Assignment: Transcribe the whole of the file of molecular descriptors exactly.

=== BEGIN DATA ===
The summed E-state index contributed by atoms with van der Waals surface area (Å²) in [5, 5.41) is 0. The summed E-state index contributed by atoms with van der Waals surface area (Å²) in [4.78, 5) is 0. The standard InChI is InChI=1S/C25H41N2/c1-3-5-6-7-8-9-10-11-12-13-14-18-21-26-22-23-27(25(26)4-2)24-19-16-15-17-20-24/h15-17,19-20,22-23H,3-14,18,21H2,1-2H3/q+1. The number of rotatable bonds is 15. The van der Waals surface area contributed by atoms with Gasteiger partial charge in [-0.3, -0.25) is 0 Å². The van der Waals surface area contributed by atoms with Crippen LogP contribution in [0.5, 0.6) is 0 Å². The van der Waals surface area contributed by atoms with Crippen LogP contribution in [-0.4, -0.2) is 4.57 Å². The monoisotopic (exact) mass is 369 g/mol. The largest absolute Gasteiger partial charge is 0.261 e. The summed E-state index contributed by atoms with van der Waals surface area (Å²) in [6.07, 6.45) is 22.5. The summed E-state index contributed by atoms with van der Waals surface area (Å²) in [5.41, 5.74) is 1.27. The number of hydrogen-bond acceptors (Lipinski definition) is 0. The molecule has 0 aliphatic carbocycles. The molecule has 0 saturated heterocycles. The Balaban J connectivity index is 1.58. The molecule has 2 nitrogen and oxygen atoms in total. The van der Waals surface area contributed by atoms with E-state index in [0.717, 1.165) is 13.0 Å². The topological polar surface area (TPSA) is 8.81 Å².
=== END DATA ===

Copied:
The summed E-state index contributed by atoms with van der Waals surface area (Å²) in [5, 5.41) is 0. The summed E-state index contributed by atoms with van der Waals surface area (Å²) in [4.78, 5) is 0. The standard InChI is InChI=1S/C25H41N2/c1-3-5-6-7-8-9-10-11-12-13-14-18-21-26-22-23-27(25(26)4-2)24-19-16-15-17-20-24/h15-17,19-20,22-23H,3-14,18,21H2,1-2H3/q+1. The number of rotatable bonds is 15. The van der Waals surface area contributed by atoms with Gasteiger partial charge in [-0.3, -0.25) is 0 Å². The van der Waals surface area contributed by atoms with Crippen LogP contribution in [0.5, 0.6) is 0 Å². The van der Waals surface area contributed by atoms with Crippen LogP contribution in [-0.4, -0.2) is 4.57 Å². The monoisotopic (exact) mass is 369 g/mol. The largest absolute Gasteiger partial charge is 0.261 e. The summed E-state index contributed by atoms with van der Waals surface area (Å²) in [6.07, 6.45) is 22.5. The summed E-state index contributed by atoms with van der Waals surface area (Å²) in [5.41, 5.74) is 1.27. The number of hydrogen-bond acceptors (Lipinski definition) is 0. The molecule has 0 aliphatic carbocycles. The molecule has 0 saturated heterocycles. The Balaban J connectivity index is 1.58. The molecule has 2 nitrogen and oxygen atoms in total. The van der Waals surface area contributed by atoms with E-state index in [0.717, 1.165) is 13.0 Å². The topological polar surface area (TPSA) is 8.81 Å².